The Italian Fisherman

SOME time ago I spent a few days at Porta d'Anzio, the ancient Antium, birthplace of Nero and Claudius, and where the former had his summer palace. The sea has encroached upon the land, but yet the ruins of the imperial villa are still to be seen under the clear, deep, blue water. Walking along the shore towards Nettuno I came upon three fishermen, one of whom was reading aloud a newspaper; and as I drew near I asked to be allowed to sit down beside them, my object being to engage them in conversation. Many of these poor Italians are extremely ignorant, but seeing this one was able to read the newspaper to his companions, I said to him: "As I see you are somewhat of a scholar, may I ask if you will do me the favor of reading this little book to your friends" at the same moment taking out of my pocket a Gospel portion— St. John.
The elder of the three, a weather-beaten old man, replied, "Thank you, Signora; I know this little hook well;" and continuing, added, "It contains the word of life.”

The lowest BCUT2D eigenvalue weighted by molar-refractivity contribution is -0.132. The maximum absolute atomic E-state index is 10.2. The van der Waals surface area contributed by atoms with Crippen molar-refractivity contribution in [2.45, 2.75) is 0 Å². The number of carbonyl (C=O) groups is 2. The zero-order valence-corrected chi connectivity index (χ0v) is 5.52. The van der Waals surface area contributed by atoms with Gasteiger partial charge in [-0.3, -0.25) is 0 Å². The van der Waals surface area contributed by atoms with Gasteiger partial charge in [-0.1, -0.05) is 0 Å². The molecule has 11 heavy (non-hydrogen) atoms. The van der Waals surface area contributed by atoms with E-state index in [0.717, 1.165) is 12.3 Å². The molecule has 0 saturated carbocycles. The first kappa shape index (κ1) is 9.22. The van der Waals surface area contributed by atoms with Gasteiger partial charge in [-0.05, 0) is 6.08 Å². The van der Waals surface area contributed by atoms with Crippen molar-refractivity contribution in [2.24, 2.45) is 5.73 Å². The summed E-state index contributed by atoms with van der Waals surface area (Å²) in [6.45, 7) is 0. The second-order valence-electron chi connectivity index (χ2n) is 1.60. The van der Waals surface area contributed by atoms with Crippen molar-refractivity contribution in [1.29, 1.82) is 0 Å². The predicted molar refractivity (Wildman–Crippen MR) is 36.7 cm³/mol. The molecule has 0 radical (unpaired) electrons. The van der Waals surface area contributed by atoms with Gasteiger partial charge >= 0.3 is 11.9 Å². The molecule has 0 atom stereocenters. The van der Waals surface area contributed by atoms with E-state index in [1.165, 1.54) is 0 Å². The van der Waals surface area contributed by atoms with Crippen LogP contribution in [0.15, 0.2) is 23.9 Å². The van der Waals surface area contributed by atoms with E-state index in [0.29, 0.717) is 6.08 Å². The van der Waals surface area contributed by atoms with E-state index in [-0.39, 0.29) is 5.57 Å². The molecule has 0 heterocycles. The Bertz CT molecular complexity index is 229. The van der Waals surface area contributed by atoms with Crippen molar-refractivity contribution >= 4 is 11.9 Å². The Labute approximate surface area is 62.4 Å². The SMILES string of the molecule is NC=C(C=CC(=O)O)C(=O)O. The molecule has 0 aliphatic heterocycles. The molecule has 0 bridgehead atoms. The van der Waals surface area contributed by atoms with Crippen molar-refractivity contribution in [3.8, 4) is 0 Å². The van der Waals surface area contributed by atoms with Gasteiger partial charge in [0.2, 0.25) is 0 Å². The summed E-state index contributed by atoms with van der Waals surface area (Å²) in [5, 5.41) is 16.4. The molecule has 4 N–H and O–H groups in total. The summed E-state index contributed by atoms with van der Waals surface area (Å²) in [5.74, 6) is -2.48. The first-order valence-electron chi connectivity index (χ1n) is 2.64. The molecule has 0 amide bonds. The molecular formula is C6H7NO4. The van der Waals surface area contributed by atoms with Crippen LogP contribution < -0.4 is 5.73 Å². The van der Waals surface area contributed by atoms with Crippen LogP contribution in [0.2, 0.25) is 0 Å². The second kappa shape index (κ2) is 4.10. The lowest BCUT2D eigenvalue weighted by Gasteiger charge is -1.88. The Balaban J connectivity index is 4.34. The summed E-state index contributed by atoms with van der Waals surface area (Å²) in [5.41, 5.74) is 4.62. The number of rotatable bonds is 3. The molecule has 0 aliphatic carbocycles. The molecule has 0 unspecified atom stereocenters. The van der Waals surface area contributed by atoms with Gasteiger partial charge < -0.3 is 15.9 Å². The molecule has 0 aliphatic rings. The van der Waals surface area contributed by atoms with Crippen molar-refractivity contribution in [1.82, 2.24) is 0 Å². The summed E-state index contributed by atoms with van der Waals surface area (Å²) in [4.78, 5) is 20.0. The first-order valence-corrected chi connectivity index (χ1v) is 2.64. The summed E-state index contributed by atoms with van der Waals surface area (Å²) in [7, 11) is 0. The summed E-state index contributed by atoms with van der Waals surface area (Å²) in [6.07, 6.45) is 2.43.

To make sure of his statement, I said, "Can you repeat to me a text out of it?" when immediately he replied, "Yes; in chapter 3:16 it is written: ' God so loved the world, that He gave His only begotten Son, that whosoever believeth in Him should not perish, but have everlasting life.'”
Surprised and pleased, I asked him to tell me how he became possessed of this knowledge, and he told me the following simple narrative:—
“Two years ago I was in Rome. On my way to visit a friend I passed the door of a hall and heard singing—such sweet singing that I stopped to listen. A young man, seeing me standing, came and invited me in. I had never heard the simple story of the Cross before, and was much interested in what the signor was saying. Just as I rose to leave, one of those present said to me, ' Would you like to have a Bible? ' I replied, 'I am a poor fisherman, and cannot afford to buy books '; but I was asked to take one without money, and I carried it home and read it; and God spoke to my heart by it, and I now know that my sins are pardoned, and that I have life in Christ Jesus.”
I asked him if there were others in Anzio who, like himself, knew the Gospel, and his answer was: “Not one that I know of, but there are a few at Nettuno, and there we meet every Lord's Day to read and pray together. We have no pastor nor teacher, but among ourselves we have a little gathering—sometimes numbering five to eight or ten—when we study the Word for mutual help.”
Speaking of the Roman Catholic Church, I asked him if he continued his attendance there, and his reply was: "Never since I knew the blessed tidings of the Gospel have I entered within its walls.”